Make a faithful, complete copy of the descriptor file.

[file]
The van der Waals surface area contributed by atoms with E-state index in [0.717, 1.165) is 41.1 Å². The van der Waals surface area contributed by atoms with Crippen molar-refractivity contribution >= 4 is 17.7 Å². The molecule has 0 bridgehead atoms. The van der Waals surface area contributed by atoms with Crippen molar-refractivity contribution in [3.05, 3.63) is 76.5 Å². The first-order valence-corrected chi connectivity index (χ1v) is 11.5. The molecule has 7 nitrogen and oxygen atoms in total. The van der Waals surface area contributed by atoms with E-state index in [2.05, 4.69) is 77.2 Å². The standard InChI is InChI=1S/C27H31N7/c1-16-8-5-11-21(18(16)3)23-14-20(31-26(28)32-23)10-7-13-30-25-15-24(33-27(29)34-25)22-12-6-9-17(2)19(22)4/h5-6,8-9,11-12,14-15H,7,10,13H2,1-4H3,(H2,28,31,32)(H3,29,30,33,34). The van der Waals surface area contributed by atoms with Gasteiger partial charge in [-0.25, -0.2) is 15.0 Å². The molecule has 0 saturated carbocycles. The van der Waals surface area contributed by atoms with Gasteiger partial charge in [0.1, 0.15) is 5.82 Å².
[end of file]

The van der Waals surface area contributed by atoms with E-state index in [0.717, 1.165) is 41.1 Å². The van der Waals surface area contributed by atoms with Crippen molar-refractivity contribution >= 4 is 17.7 Å². The molecule has 0 bridgehead atoms. The van der Waals surface area contributed by atoms with Crippen molar-refractivity contribution in [3.05, 3.63) is 76.5 Å². The first-order valence-corrected chi connectivity index (χ1v) is 11.5. The molecule has 7 nitrogen and oxygen atoms in total. The van der Waals surface area contributed by atoms with E-state index in [2.05, 4.69) is 77.2 Å². The standard InChI is InChI=1S/C27H31N7/c1-16-8-5-11-21(18(16)3)23-14-20(31-26(28)32-23)10-7-13-30-25-15-24(33-27(29)34-25)22-12-6-9-17(2)19(22)4/h5-6,8-9,11-12,14-15H,7,10,13H2,1-4H3,(H2,28,31,32)(H3,29,30,33,34). The van der Waals surface area contributed by atoms with Gasteiger partial charge in [-0.25, -0.2) is 15.0 Å². The molecule has 0 saturated carbocycles. The van der Waals surface area contributed by atoms with Gasteiger partial charge in [0.1, 0.15) is 5.82 Å².